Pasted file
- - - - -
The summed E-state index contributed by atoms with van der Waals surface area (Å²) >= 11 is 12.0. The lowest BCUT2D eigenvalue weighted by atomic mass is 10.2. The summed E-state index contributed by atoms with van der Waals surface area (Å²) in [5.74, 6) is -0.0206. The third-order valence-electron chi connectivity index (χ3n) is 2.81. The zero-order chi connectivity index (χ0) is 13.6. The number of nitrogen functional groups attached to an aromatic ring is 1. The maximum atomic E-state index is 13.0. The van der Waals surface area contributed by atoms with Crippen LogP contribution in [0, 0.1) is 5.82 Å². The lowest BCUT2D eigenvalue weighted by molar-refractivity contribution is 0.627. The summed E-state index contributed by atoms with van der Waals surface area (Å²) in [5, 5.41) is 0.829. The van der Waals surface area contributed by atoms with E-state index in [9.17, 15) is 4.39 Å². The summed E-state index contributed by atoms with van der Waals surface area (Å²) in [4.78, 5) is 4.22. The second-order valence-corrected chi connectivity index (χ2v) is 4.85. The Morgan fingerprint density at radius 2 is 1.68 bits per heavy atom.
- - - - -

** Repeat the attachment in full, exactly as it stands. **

The summed E-state index contributed by atoms with van der Waals surface area (Å²) >= 11 is 12.0. The lowest BCUT2D eigenvalue weighted by atomic mass is 10.2. The summed E-state index contributed by atoms with van der Waals surface area (Å²) in [5.74, 6) is -0.0206. The third-order valence-electron chi connectivity index (χ3n) is 2.81. The zero-order chi connectivity index (χ0) is 13.6. The number of nitrogen functional groups attached to an aromatic ring is 1. The maximum atomic E-state index is 13.0. The van der Waals surface area contributed by atoms with Crippen LogP contribution in [0, 0.1) is 5.82 Å². The lowest BCUT2D eigenvalue weighted by molar-refractivity contribution is 0.627. The summed E-state index contributed by atoms with van der Waals surface area (Å²) in [5, 5.41) is 0.829. The van der Waals surface area contributed by atoms with E-state index in [9.17, 15) is 4.39 Å². The summed E-state index contributed by atoms with van der Waals surface area (Å²) in [4.78, 5) is 4.22. The second-order valence-corrected chi connectivity index (χ2v) is 4.85. The Morgan fingerprint density at radius 2 is 1.68 bits per heavy atom.